Liu Cixin is one of these writers that one happens upon while blissfully browsing in a favorite bookstore. In my case, this occurred at Changing Hands in Tempe, AZ, where I was perusing the science fiction section. Amidst the usual array of American and occasionally British authors the name Liu Cixin stood out like an unexpected flower in the middle of a sidewalk. The book on which Liu’s name was displayed was the second volume of a trilogy that I’d never heard of before, but which made this fortuitous encounter with Chinese sci-fi all the more enticing. Naturally, I looked for the trilogy’s first volume, which wasn’t available, nor were any other works by Liu.
When I returned home I hastily googled the author’s name, which straightaway directed me to his Wikipedia entry. In addition to being a multiple award winner, including China’s equivalent of the Hugo Award, I learned that Liu went to college in Yangquan, Shanxi and that he’s a trained technician and computer engineer. More important, though, was the fact that he and I were born the same year—almost on the same day! That was enough to convince me that I needed to delve into his writing. What I sampled in the bookstore instantly held me transfixed. But where to begin?
As I sifted through the selections available on amazon, I spotted a kindle edition of The Wandering Earth that promised to transport me from my mundane existence in Phoenix’s East Valley to a completely alternate universe, in which our blue planet and the solar system it had inhabited for countless millennia comes to an end. For what Liu imagines is a time when the earth’s rotation comes to a halt and humanity must figure out a way to survive the calamity. “My mother once told me,” as the unnamed narrator recalls in an elegiac tone, “about the time our family witnessed the last sunset.”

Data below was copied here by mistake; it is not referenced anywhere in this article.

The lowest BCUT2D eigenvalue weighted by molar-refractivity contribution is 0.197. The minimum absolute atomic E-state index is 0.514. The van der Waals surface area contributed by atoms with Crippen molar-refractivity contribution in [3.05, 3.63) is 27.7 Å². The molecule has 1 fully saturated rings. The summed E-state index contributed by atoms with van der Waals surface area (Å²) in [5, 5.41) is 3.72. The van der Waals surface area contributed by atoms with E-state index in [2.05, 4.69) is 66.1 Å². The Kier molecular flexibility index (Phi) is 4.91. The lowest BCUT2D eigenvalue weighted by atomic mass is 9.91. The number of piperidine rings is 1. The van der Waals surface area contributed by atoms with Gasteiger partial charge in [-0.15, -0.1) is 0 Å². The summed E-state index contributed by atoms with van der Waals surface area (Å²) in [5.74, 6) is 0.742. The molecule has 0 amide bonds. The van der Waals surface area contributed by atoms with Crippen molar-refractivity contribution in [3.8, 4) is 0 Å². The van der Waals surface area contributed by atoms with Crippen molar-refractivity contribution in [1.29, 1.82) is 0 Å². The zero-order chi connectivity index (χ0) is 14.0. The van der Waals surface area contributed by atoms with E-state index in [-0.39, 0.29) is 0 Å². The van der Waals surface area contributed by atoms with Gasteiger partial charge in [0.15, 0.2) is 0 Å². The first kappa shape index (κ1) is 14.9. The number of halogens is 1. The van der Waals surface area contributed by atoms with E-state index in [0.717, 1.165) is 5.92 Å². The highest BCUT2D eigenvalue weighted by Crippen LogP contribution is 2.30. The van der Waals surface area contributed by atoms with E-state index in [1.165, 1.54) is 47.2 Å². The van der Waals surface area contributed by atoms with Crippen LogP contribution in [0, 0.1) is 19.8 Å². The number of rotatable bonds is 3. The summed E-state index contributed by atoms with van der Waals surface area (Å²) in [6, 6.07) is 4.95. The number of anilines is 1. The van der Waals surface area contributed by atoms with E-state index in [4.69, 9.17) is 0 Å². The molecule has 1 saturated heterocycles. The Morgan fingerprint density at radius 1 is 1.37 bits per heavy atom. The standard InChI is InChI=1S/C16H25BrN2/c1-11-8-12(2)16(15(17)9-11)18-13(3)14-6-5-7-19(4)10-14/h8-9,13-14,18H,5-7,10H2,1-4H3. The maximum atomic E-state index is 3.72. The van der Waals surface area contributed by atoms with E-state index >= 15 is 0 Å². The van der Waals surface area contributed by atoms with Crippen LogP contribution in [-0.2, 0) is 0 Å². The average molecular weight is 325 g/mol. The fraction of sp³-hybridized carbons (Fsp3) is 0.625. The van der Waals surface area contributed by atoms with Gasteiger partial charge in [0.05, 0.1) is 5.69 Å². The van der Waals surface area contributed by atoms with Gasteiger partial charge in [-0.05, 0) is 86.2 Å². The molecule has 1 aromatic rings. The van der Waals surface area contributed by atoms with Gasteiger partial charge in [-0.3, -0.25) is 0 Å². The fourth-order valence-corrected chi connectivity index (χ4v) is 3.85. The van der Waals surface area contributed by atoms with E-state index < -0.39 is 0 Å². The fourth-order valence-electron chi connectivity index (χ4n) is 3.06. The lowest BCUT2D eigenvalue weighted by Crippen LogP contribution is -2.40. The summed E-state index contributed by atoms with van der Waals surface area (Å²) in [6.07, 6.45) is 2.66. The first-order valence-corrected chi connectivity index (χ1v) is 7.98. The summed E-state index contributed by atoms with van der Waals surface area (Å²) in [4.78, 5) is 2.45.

Over the course of hundreds of years earthling’s have been artificially rotating their planet with massive engines placed strategically on all the continents, including Asia, where much of the story happens. However, these “Earth Engines” are not for the purpose of mechanically restoring the celestial status quo. Instead, they are for the objective of distending the earth’s orbit around the sun in a way that will catapult the planet into deep space. Once free of the solar system, the earth will travel across infinite distances in search of a new star to call home. Of course, the earth undergoes dramatic environmental changes, yet somehow humans persevere, turning to underground cities as the surface becomes uninhabitable. Oceans freeze and mountain ranges are completely razed.
Through it all, Liu’s main character watches society endure, although values and beliefs change in response to the extremities of their predicament. The development that struck me as the most interesting was when after humans were driven underground this led to the unforeseen decline of the world’s major religions. It seems that people reached a point where they simply stopped practicing these traditions. Liu, however, doesn’t dwell on this topic. In fact, his narrator recounts the passing of religion matter-of-factly. This very brief episode fascinated me so much because I thought that in the hands of an American writer there inevitably would have arisen some kind of messianic movement, since Americans have this irrepressible, often annoying predilection for apocalyptic, Second Coming-like plot developments. Liu’s world is much starker, which for me made it more believable. Having said that, I shall refrain from divulging too much of what was a sincerely satisfying story. The climax was compelling and the end left me with a delightful regret that the narrative had drawn to its conclusion. I wanted more. Needless to say, I’ll soon be seeking out the rest of Liu’s impressive bibliography.